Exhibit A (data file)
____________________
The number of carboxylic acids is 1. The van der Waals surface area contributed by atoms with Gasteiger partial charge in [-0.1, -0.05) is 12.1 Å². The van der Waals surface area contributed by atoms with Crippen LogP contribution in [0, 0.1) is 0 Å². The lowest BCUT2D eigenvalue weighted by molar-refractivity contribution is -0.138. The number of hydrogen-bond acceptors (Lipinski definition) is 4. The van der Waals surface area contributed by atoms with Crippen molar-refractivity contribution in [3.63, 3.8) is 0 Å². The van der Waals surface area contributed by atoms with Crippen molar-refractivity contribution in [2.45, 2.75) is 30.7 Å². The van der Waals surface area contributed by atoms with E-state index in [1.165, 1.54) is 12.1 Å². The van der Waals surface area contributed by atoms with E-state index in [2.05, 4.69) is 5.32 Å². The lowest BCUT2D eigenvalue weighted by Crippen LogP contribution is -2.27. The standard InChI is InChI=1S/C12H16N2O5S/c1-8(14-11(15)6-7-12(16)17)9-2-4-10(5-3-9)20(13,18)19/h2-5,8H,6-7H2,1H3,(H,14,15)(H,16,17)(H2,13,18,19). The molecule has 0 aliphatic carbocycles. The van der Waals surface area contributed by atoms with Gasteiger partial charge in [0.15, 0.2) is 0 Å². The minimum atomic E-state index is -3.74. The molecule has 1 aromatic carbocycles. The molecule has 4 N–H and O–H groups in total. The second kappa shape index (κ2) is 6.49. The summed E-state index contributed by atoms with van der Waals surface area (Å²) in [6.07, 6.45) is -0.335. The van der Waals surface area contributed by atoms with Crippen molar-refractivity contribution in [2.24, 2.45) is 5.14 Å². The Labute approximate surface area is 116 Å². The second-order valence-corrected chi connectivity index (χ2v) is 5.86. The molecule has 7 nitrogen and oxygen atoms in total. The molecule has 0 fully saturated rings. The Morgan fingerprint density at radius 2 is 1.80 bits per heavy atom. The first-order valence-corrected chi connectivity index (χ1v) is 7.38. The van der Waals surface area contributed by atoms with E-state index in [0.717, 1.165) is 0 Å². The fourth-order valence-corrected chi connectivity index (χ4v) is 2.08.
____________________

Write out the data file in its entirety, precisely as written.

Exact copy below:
The number of carboxylic acids is 1. The van der Waals surface area contributed by atoms with Gasteiger partial charge in [-0.1, -0.05) is 12.1 Å². The van der Waals surface area contributed by atoms with Crippen LogP contribution in [0, 0.1) is 0 Å². The lowest BCUT2D eigenvalue weighted by molar-refractivity contribution is -0.138. The number of hydrogen-bond acceptors (Lipinski definition) is 4. The van der Waals surface area contributed by atoms with Crippen molar-refractivity contribution in [3.63, 3.8) is 0 Å². The van der Waals surface area contributed by atoms with Crippen molar-refractivity contribution in [2.45, 2.75) is 30.7 Å². The van der Waals surface area contributed by atoms with E-state index in [1.165, 1.54) is 12.1 Å². The van der Waals surface area contributed by atoms with E-state index in [2.05, 4.69) is 5.32 Å². The lowest BCUT2D eigenvalue weighted by Crippen LogP contribution is -2.27. The standard InChI is InChI=1S/C12H16N2O5S/c1-8(14-11(15)6-7-12(16)17)9-2-4-10(5-3-9)20(13,18)19/h2-5,8H,6-7H2,1H3,(H,14,15)(H,16,17)(H2,13,18,19). The molecule has 0 aliphatic carbocycles. The van der Waals surface area contributed by atoms with Gasteiger partial charge in [0.15, 0.2) is 0 Å². The minimum atomic E-state index is -3.74. The molecule has 1 aromatic carbocycles. The molecule has 4 N–H and O–H groups in total. The second kappa shape index (κ2) is 6.49. The summed E-state index contributed by atoms with van der Waals surface area (Å²) in [6.07, 6.45) is -0.335. The van der Waals surface area contributed by atoms with Crippen molar-refractivity contribution in [2.24, 2.45) is 5.14 Å². The Labute approximate surface area is 116 Å². The second-order valence-corrected chi connectivity index (χ2v) is 5.86. The molecule has 7 nitrogen and oxygen atoms in total. The molecule has 0 fully saturated rings. The Morgan fingerprint density at radius 2 is 1.80 bits per heavy atom. The first-order valence-corrected chi connectivity index (χ1v) is 7.38. The van der Waals surface area contributed by atoms with E-state index in [0.717, 1.165) is 0 Å². The fourth-order valence-corrected chi connectivity index (χ4v) is 2.08.